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Expanding Your Horizons Conference at Cornell Inspires Young Female Scientists

Expanding Your Horizons
As part of the Cornell Expanding Your Horizons conference on April 15, Annika Huber had middle school participants use water to transport dyes into sunflower leaf veins so they can observe their microscopic structure. Photo by Craig Cramer.

Cornell faculty and graduate students welcomed girls in grades 7-9 to campus April 15 to learn about STEM and discover role models in the fields of science and math. The Cornell Expanding Your Horizons conference used hands-on activities to stimulate interest in math and science, and to foster awareness of career opportunities.

As part of the program, horticulture graduate students in the Bauerle Lab — Annika Huber, Juana Muñoz Ucros, and Marie Zwetsloot — led workshop sessions on “Engineers of Nature: How do plants drink?”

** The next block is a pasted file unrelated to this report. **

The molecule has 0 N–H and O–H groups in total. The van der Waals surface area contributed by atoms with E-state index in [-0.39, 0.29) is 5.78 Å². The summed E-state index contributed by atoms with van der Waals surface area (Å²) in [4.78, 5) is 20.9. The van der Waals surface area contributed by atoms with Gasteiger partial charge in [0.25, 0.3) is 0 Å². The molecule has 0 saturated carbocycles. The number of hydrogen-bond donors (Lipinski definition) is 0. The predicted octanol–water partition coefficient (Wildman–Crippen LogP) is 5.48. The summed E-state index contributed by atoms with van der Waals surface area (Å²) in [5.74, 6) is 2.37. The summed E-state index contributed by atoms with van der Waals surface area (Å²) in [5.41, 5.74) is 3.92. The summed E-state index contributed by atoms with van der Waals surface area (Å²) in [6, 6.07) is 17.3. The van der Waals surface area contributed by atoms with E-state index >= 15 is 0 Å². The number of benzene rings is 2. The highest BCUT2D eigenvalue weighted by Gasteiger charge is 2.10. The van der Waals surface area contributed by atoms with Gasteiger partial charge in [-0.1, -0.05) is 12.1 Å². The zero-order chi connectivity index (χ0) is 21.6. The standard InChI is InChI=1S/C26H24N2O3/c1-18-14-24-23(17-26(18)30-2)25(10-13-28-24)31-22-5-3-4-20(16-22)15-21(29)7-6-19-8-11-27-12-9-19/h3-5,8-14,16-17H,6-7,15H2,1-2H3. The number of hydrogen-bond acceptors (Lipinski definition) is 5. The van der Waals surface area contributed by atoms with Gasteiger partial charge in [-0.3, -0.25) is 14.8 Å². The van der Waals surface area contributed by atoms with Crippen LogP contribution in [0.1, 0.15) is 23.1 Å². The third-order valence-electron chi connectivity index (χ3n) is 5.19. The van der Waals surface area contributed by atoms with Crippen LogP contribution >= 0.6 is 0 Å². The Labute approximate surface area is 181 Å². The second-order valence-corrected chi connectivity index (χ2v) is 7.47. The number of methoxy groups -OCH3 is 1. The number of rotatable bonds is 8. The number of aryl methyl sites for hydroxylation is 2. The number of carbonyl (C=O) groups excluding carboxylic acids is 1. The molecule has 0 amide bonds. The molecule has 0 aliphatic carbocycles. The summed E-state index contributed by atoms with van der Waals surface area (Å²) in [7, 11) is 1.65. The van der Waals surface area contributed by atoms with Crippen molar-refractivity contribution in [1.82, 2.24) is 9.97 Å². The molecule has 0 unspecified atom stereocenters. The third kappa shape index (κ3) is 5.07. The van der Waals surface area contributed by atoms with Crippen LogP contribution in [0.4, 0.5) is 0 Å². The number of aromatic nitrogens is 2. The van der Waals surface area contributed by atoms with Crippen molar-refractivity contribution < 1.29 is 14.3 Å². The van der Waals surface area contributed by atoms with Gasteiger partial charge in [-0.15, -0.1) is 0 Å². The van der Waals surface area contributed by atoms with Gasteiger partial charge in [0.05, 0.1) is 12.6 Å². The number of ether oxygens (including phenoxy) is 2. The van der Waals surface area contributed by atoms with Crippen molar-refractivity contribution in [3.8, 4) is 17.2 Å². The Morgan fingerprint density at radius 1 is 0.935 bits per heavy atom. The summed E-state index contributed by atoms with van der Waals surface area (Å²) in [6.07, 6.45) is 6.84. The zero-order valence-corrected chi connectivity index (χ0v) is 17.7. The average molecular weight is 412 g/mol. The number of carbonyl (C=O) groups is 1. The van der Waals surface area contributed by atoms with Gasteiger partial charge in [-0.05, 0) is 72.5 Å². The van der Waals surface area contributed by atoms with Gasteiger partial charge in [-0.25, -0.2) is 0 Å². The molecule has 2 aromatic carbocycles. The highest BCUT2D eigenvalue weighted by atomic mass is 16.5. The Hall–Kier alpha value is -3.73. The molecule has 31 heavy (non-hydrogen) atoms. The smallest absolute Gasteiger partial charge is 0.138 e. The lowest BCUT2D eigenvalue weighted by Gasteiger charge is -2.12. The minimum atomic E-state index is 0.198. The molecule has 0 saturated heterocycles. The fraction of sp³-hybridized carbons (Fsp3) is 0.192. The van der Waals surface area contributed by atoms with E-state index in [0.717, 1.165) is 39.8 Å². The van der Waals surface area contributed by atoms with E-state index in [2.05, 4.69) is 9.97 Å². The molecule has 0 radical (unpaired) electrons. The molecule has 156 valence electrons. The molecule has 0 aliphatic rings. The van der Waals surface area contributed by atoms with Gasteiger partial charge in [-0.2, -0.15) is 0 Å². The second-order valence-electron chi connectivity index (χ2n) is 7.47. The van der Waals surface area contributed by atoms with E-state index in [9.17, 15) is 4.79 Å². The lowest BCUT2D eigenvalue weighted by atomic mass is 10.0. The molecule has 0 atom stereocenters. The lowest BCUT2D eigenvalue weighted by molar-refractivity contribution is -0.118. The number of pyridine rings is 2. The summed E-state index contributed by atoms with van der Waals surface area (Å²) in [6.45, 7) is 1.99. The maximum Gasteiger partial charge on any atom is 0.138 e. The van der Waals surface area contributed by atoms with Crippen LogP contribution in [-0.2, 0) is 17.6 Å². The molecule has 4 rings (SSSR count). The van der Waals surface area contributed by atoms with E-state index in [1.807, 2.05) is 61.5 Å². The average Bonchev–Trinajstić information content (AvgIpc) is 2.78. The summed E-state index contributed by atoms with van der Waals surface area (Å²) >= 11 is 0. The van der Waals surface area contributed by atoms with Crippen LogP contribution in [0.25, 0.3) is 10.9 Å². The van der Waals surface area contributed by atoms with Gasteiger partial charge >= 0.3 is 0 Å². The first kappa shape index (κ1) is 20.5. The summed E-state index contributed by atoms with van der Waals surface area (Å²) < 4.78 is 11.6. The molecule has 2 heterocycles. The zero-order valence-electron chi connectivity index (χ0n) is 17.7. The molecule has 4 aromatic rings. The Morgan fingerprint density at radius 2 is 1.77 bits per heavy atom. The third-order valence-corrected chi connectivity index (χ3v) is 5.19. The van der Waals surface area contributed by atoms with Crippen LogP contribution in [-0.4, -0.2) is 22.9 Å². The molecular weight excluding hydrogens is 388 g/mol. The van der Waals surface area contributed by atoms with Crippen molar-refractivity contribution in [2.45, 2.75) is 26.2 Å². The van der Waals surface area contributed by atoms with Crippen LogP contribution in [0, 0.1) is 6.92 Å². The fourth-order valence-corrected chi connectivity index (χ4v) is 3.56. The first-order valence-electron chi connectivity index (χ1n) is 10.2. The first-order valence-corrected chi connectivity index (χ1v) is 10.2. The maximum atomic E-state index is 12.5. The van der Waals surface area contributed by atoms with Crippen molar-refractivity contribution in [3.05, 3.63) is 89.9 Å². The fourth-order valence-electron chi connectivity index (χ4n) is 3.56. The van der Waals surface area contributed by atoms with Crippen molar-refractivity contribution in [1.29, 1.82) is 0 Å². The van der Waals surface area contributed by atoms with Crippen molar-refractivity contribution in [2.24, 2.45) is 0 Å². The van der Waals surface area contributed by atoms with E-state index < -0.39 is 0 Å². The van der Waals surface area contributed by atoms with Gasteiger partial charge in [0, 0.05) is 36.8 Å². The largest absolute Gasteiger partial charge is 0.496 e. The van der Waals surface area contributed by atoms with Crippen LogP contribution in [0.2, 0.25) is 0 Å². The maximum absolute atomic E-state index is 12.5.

The three students developed activities directly related to their research on woody plant root physiology and helping plants cope with water stress. Their middle school workshop participants assembled water columns simulating the hydraulic systems plants use to transport water from roots to leaves, graphed their observations of how different sized tubes performed, used water to transport dyes into sunflower plants, and skeletonized leaves to observe the microscopic structure of their veins.

“It’s the third year Annika, Juana, and Marie have pitched in to lead workshops for this event,” says Taryn Bauerle, associate professor in the Horticulture Section. “It’s great to see them as role models for the next generation of scientists.”

Expanding Your Horizons
Marie Zwetsloot assists student with microscopic observation of leaf structure. Photo by Craig Cramer.